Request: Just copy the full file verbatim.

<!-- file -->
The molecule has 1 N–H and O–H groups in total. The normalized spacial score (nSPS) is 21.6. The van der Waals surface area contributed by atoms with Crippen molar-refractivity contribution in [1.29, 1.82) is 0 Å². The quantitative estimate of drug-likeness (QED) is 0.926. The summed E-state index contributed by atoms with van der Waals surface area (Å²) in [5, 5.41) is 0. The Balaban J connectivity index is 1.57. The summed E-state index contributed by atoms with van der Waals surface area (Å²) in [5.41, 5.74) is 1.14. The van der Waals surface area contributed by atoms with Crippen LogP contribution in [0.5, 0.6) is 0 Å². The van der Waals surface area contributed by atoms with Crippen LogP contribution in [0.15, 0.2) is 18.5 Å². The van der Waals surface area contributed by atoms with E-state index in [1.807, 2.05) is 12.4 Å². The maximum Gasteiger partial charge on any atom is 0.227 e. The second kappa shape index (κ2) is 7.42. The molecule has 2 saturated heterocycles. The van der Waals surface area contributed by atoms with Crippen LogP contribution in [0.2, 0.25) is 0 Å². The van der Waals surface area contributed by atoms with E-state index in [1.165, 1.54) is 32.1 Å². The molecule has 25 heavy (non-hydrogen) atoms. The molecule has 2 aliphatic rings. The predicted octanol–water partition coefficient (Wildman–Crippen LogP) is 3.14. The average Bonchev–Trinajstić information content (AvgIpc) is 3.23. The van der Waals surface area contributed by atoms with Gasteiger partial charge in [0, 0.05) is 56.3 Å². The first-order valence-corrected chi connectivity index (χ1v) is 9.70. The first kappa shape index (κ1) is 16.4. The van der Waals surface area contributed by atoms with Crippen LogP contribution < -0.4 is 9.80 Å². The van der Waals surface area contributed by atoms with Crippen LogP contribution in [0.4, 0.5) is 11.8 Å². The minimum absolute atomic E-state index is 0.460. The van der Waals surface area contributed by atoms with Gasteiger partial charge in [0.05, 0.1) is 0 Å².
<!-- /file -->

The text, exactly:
The molecule has 1 N–H and O–H groups in total. The normalized spacial score (nSPS) is 21.6. The van der Waals surface area contributed by atoms with Crippen molar-refractivity contribution in [1.29, 1.82) is 0 Å². The quantitative estimate of drug-likeness (QED) is 0.926. The summed E-state index contributed by atoms with van der Waals surface area (Å²) in [5, 5.41) is 0. The Balaban J connectivity index is 1.57. The summed E-state index contributed by atoms with van der Waals surface area (Å²) in [5.41, 5.74) is 1.14. The van der Waals surface area contributed by atoms with Crippen LogP contribution in [0.5, 0.6) is 0 Å². The van der Waals surface area contributed by atoms with Crippen LogP contribution in [0.15, 0.2) is 18.5 Å². The van der Waals surface area contributed by atoms with E-state index in [1.807, 2.05) is 12.4 Å². The maximum Gasteiger partial charge on any atom is 0.227 e. The second kappa shape index (κ2) is 7.42. The molecule has 2 saturated heterocycles. The van der Waals surface area contributed by atoms with Crippen LogP contribution in [0.2, 0.25) is 0 Å². The van der Waals surface area contributed by atoms with E-state index in [1.165, 1.54) is 32.1 Å². The molecule has 25 heavy (non-hydrogen) atoms. The molecule has 2 aliphatic rings. The predicted octanol–water partition coefficient (Wildman–Crippen LogP) is 3.14. The average Bonchev–Trinajstić information content (AvgIpc) is 3.23. The van der Waals surface area contributed by atoms with Gasteiger partial charge in [0, 0.05) is 56.3 Å². The first-order valence-corrected chi connectivity index (χ1v) is 9.70. The first kappa shape index (κ1) is 16.4. The van der Waals surface area contributed by atoms with Crippen LogP contribution < -0.4 is 9.80 Å². The van der Waals surface area contributed by atoms with Crippen LogP contribution in [0.4, 0.5) is 11.8 Å². The minimum absolute atomic E-state index is 0.460. The van der Waals surface area contributed by atoms with Gasteiger partial charge in [0.05, 0.1) is 0 Å².